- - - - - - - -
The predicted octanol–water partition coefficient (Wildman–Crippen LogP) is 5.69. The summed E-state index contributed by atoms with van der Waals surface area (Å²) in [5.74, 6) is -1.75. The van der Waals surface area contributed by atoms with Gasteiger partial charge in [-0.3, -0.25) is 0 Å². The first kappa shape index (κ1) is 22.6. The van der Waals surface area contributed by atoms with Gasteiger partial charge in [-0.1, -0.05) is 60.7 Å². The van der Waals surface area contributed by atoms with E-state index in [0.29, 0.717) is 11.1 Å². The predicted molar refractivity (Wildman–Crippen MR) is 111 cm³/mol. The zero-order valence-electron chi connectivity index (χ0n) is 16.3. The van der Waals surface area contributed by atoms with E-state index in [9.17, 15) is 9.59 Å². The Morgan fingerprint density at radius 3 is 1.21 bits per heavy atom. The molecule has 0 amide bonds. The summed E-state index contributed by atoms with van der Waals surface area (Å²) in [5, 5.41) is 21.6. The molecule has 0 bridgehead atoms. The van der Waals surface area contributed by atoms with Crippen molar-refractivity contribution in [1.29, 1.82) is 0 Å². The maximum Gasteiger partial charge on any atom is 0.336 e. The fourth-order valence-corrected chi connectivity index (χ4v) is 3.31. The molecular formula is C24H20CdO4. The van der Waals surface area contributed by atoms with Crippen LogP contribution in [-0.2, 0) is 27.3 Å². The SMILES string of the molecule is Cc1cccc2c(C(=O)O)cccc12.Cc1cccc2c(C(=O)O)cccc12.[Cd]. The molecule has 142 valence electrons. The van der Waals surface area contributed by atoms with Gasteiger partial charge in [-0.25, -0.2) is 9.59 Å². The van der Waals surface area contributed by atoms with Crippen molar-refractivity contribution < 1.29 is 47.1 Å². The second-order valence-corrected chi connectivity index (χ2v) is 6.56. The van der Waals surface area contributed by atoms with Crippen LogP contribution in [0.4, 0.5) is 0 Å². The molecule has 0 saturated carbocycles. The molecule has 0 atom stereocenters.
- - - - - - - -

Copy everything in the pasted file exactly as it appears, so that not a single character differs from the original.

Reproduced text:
The predicted octanol–water partition coefficient (Wildman–Crippen LogP) is 5.69. The summed E-state index contributed by atoms with van der Waals surface area (Å²) in [5.74, 6) is -1.75. The van der Waals surface area contributed by atoms with Gasteiger partial charge in [-0.3, -0.25) is 0 Å². The first kappa shape index (κ1) is 22.6. The van der Waals surface area contributed by atoms with Gasteiger partial charge in [-0.1, -0.05) is 60.7 Å². The van der Waals surface area contributed by atoms with E-state index in [0.29, 0.717) is 11.1 Å². The predicted molar refractivity (Wildman–Crippen MR) is 111 cm³/mol. The zero-order valence-electron chi connectivity index (χ0n) is 16.3. The van der Waals surface area contributed by atoms with E-state index in [9.17, 15) is 9.59 Å². The Morgan fingerprint density at radius 3 is 1.21 bits per heavy atom. The molecule has 0 amide bonds. The summed E-state index contributed by atoms with van der Waals surface area (Å²) in [5, 5.41) is 21.6. The molecule has 0 bridgehead atoms. The van der Waals surface area contributed by atoms with Crippen molar-refractivity contribution in [1.29, 1.82) is 0 Å². The maximum Gasteiger partial charge on any atom is 0.336 e. The fourth-order valence-corrected chi connectivity index (χ4v) is 3.31. The molecular formula is C24H20CdO4. The van der Waals surface area contributed by atoms with Crippen LogP contribution in [-0.2, 0) is 27.3 Å². The SMILES string of the molecule is Cc1cccc2c(C(=O)O)cccc12.Cc1cccc2c(C(=O)O)cccc12.[Cd]. The molecule has 142 valence electrons. The van der Waals surface area contributed by atoms with Gasteiger partial charge in [-0.25, -0.2) is 9.59 Å². The van der Waals surface area contributed by atoms with Crippen molar-refractivity contribution < 1.29 is 47.1 Å². The second-order valence-corrected chi connectivity index (χ2v) is 6.56. The van der Waals surface area contributed by atoms with Crippen LogP contribution in [0.4, 0.5) is 0 Å². The molecule has 0 saturated carbocycles. The molecule has 0 atom stereocenters.